33. 33. Collaboration and Collective impact: boundary organizations and trans-disciplinary research Ecology and sustainability Photo: Fishing at sunset on the Mekong river, Vientiane, Laos; © Michèle Dépraz / WWF-Canon Ecology and Natural History: rooted in observation, focused on prediction
  34. 34. Natural History: perpetually on the verge of extinction
  35. 35. Exposure: minimum natural history required for a BS in Biology
  36. 36. Year: P < 0.0001 (LRT test) (GLLM w/ 35 institutions; institution as random effect, Poisson error structure) 2.25 2.0 1.0 0.5 0.0 0.0 is declining Exposure Tewksbury et al. 2014, Bioscience
  37. 37. Natural history in introductory biology texts from 1930 to 2011 Exposure
  38. 38. 0.6 0.4 0.2 0.0 Naturalhistorymaterialincollege biologytextbooks(prop.oftotal) Modified Logistic [y =y0 + a/(1+(x/x0)b)] w/ 38 texts): RSS / TSS = 0.92 3 2 1 Minimumnaturalhistory coursesforaBSinBiology Exposure is declining Tewksbury et al. 2014, Bioscience
  39. 39. “Do black grapes of the desert have a basic thirst for tears?” -P. Neruda US and Europe have been losing herberia since 1990 Global North America Europe “Do black grapes of the desert have a basic thirst for tears?” -P. Neruda Consolidation of collections Europ e US Access B. Thiers, in New York Botanical Garden's Virtual Herbarium. (2012)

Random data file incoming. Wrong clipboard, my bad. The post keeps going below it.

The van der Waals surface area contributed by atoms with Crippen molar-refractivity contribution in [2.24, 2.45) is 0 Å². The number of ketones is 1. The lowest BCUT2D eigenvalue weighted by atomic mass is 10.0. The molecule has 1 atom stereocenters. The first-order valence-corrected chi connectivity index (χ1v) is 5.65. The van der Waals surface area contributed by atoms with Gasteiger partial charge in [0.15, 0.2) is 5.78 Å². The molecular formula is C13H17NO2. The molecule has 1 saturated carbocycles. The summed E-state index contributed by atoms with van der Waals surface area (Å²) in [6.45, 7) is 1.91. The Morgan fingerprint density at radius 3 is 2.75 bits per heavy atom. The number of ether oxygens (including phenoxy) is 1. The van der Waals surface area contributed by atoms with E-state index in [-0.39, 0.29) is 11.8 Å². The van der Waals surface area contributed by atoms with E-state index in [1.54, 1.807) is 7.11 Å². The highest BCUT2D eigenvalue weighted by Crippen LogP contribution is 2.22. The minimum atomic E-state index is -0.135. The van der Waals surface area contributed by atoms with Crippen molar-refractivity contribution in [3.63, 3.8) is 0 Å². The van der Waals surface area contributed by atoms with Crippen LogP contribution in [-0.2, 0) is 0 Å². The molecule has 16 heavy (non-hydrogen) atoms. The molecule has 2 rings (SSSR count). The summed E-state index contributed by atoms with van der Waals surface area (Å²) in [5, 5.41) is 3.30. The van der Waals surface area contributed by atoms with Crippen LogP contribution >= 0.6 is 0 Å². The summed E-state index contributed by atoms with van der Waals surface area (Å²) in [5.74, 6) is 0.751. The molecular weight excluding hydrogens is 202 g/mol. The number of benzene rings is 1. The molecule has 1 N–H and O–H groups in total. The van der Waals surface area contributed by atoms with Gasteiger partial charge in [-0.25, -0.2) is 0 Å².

40. 40. Natural History Upgrade Richard Conniff, Conservation 2014
  41. 41. Future: A prescription for 21st century natural history and ecology 21st century – Collaboration and Curation – Transparency and Technology
  42. 42. Collaboration: Working as a community
  43. 43. 0.20 0.15 0.10 0.05 0 %ofpapersbytopicCollaboration: Organizing amateur naturalists Theobald et al. 2015 Biological Conservation 200 150 100 50 0 CitizenScienceProgramInitiated Biodiversity Natural History Climate change Invasives Land use change Overexploitation citizen science programs growing faster than peer reviewed literature
  44. 44. A lot more than birds Theobald et al. 2015 Biological Conservation Gathering a wide swath of Natural History data
  45. 45. Industrial Scale Natural History Theobald et al. 2015 Biological Conservation > 1.3 million people and > $1.4 billion in spending each year 1 10 100 1000 10000 100000 1000000 1 10 100 1000 10000 100000 Spatial Extent (“up to” km bins) CurrentParticipants(valueormedian) fine grain, broad extent
  46. 46. Consistency matters Theobald et al. 2015 Biol. Conservation and unpublished data Long term participants collecting long term data-sets 1 10 100 1000 10000 100000 1000000 1 10 100 1000 Longevity (years) 25+ years CurrentParticipants (valueormedian) 0% 20% 40% 60% 80% 100% 1-4 6-12 24+ Var %ofProjects Samples / year 4+ 3 2 1Years with project:
  47. 47. Future: A prescription for 21st century natural history and ecology 21st century – Collaboration and Curation – Transparency and Technology Professional ecologists are exceptionally well placed to lead
  48. 48. Much of the data we collect never gets shared – 57% of papers from NSF funded grants in Ecology share no data – Very little of the data shared is outside of molecular and phylogenetic data repositories Hampton et al. Front Ecol Environ 2013; 11(3): 156–162
  49. 49. We are building the stadiums, but most of us are not going to the games • Getting out of the dark will require – More transparency and collaboration (within and across disciplines) – More incentive structures that reward the collection and curation of natural history – A flattening of ecology (more amateur experts, treating natural history as civics)
  50. 50. Photo: Oliver Tewksbury © Benj Drummond BDSJS.com